Friday, April 18, 2014

For Love of Ideology in General/A Rebellion for the New Millennium.

    Some ones idea of what ideology looks like. defines ideology as;
1. the body of doctrine, myth, belief, etc., that guides an individual, social movement, institution, class, or large group.


For many people ideology is a term of contempt, but I don't think this makes much sense at all. 

Ideology and desire are not separate. There is no secret desire which ideology seeks to suppress only desire in conflict with desires. A critique of ideology "as such" is a contradiction, because it negates the Meta level which it assumes ideology 'falsely' comes from. Either ideology comes from lived desires or there is a transcendent source from which it comes. Conversely desire itself could be said to be transcendent because it seeks to actualize the dream, or the virtual possibilities of reality.

I agree that 'focus' is ideological because it is directed by desire. This, as you know, is called intentionality, and isn't necessarily subconscious. A stated goal can itself be a distraction from the bigger picture. Intentionality isn't the same as desire, it’s the way desire limits, and sharpens our perceptions and 'involuntary' actions. This is why Buddhists practice detachment. The idea behind meditation is that if you sit long enough with your desires you will eventually realize you don't need to fulfill them. This in turn makes you see things that are not directly related to your desires, but it doesn't dissolve intentionality completely. Surly this is a beneficial practice, not least because it opens you up to new possibilities, and desires, and inspirations. Intentionality makes thought and action possible. This might sound like I’m saying that intentionality traps us in our perceptions, I’m not. We shift our perceptions every time we change which task we are doing, intentionality is what allows us to do this, but meditation can give us whole new intentions.

Deleuze differs from the Buddha in that he encourages us to cultivate our desires. In a thousand plateaus, Deleuze writes about the empty Body without Organs, I think this is the same thing Vajrayana Buddhists call the "the diamond body," a bodily state free of desire. Deleuze instead prescribes a state he calls the Full Body without Organs.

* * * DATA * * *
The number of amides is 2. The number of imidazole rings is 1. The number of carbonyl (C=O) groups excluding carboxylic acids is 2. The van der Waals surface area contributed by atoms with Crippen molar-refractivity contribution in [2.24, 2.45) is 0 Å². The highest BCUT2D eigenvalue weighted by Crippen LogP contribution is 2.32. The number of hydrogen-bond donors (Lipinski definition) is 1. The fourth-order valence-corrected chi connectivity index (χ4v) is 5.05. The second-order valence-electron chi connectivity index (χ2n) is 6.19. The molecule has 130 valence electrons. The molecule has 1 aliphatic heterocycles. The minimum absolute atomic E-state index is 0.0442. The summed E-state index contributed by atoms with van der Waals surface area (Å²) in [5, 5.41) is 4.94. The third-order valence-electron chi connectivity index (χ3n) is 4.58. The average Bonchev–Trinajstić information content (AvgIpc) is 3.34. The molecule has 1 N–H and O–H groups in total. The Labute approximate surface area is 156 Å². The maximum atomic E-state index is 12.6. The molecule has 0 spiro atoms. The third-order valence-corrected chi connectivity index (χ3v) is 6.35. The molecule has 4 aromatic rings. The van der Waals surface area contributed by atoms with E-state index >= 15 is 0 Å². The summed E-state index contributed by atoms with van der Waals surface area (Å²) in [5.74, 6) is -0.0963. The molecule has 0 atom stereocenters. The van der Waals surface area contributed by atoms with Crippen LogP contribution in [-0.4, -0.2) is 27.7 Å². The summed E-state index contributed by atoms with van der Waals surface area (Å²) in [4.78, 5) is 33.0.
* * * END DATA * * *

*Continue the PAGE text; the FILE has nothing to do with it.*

There are two characteristics that define the Full Body without Organs: 1) no one desire is thought to be a stand in for another, as in the sublimated desire, and 2) the desire is self-fulfilling. Deleuze gives us two examples of a full B(w)O; 1) the masochist who enjoys his suffering, (for the perverts), and 2) a lover obsessed with the mere thought of their lover, as in courtly love, (for the prods). Both examples problematize Freud’s notion of sublimation because the object of desire does not require consummation, nor is it a stand in for consummation. The full B(w)O also provide us with a new conception of desire which opens new possibilities for discovery, because these desires open up to a multiplicity of subtle experiences.

Ideology is thought to be a human construct, which means that humans create it out of nothing and then force it fascistically on reality, but ideas don’t come from nowhere much less the human soul, they are part of the natural world, that is not to say they are good, there are good ideas and there are bad ideas.

I recently read an article by Syreeta Mcfadden called ‘Teaching the Camera To See My Skin’, in it, she quotes Godard calling Kodak's film stock racist, because it couldn’t see dark skinned people.Can a film stock have desire or intention? Can it be focused on the wrong thing? Is Anti-ideology fascist? These are questions for an emerging world, where possibilities are not reduced to what has already been done. Ideas are the world of the possible.

Teaching the Camera To See My Skin, by Syreeta Mcfadden:

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